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What Manufacturers Need to Know About the Proposed

Microplastics Ban


About The Guide to the Proposed Microplastics Ban

Watson microplastics Ban Guide Cover

Plastic microbeads in personal care products and cosmetics have been banned in the United States, Canada, and the United Kingdom in an effort to curb ocean pollution. Now, the industry is considering banning all microplastics, including glitter.

This guide covers the effect microplastics have on the environment, the history of legislation in regards to microplastics in the cosmetic and personal care industries’, the proposed ban on glitter, and safe, biodegradable alternatives.

What are Microplastics?

Microplastics are tiny pieces of plastic, less than 5 millimeters across, that can cause big problems if they enter waterways. Microplastics can be categorized as primary or secondary microplastics. Primary microplastics are the particles that were designed to be tiny for some particular purpose, such as cosmetic or industrial use. Secondary microplastics are the particles resulting from the breakdown of larger plastics like plastic bags and bottles. Microplastics can have a variety of shapes, including beads, fibers, glitters, or fragments.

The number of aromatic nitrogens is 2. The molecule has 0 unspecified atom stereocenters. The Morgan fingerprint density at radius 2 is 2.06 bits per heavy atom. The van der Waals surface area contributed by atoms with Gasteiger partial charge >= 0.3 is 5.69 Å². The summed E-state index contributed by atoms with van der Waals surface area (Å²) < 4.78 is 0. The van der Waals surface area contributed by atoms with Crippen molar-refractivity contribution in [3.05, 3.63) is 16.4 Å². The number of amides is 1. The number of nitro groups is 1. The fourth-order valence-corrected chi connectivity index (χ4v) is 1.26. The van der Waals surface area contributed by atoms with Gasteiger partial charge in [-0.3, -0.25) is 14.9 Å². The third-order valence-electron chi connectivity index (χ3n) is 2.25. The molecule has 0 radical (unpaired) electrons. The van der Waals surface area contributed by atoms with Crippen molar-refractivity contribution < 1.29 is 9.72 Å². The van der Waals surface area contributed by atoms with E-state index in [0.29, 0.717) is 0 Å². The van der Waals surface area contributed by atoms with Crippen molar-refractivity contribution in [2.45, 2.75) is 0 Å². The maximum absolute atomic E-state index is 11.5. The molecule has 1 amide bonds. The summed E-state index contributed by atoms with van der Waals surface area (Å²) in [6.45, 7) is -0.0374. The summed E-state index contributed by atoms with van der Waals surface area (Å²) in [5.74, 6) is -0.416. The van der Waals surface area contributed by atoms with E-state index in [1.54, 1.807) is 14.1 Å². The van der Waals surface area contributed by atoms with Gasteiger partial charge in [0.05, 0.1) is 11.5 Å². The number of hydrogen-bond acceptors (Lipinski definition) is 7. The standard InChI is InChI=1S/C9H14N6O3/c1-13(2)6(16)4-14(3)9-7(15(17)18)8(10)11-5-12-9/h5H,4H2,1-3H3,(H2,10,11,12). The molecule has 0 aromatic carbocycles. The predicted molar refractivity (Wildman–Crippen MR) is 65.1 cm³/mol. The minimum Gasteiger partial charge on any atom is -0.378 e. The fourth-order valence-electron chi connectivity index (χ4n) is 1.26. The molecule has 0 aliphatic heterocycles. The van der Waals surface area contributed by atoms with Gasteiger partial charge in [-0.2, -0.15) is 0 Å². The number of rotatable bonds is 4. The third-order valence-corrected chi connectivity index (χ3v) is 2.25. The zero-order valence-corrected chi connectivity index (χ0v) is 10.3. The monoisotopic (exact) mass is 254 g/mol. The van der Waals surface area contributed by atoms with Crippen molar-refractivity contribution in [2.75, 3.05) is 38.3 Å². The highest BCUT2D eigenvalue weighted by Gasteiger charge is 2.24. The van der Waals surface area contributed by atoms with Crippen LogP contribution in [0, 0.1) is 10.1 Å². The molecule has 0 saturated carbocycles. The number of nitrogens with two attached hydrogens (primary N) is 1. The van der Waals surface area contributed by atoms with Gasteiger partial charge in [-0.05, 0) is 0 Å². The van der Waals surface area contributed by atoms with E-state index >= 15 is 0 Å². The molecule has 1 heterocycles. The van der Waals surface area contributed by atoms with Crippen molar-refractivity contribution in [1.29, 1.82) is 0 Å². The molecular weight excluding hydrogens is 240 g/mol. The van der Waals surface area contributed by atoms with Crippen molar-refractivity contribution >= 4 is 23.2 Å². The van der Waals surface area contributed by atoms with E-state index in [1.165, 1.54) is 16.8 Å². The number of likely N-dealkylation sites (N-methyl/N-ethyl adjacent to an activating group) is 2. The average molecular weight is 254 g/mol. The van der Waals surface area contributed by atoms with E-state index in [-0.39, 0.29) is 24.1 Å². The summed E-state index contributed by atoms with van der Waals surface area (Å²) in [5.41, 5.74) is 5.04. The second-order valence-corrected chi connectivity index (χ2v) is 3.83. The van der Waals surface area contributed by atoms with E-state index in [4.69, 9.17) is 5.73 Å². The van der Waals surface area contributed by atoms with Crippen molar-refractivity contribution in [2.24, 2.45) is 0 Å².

Microplastics Guide inside pages
Microplastics Ban Cover
Use the form on this page to Download the Guide

Why Microplastic Pollution Matters

Microplastic pollution is becoming pervasive throughout our oceans. Marine life often mistakes these particles for food, since they absorb the scent of algae. Microplastics can also enter through an animal’s gills during respiration.

Some marine animals are able to excrete plastics easily, but many others do so with difficult or not at all, allowing microplastics to accumulate in their bodies over time.

Not only does ingestion of microplastics increase the risks of suffocation and starvation in the most susceptible marine life, but the toxic effects of certain plastics or hormone regulation can interfere with such vital functions as metabolism, growth, development and reproduction.

Moreover, research has shown that microplastics collect organic pollutants such as PCBs and DDT, on their surface. These factors, combined with the longevity of plastics in marine environments, poses a serious threat to not only the health of our oceans but the 2.5 billion people who regularly consume seafood.

Use the form below to download the Microplastics Ban Guide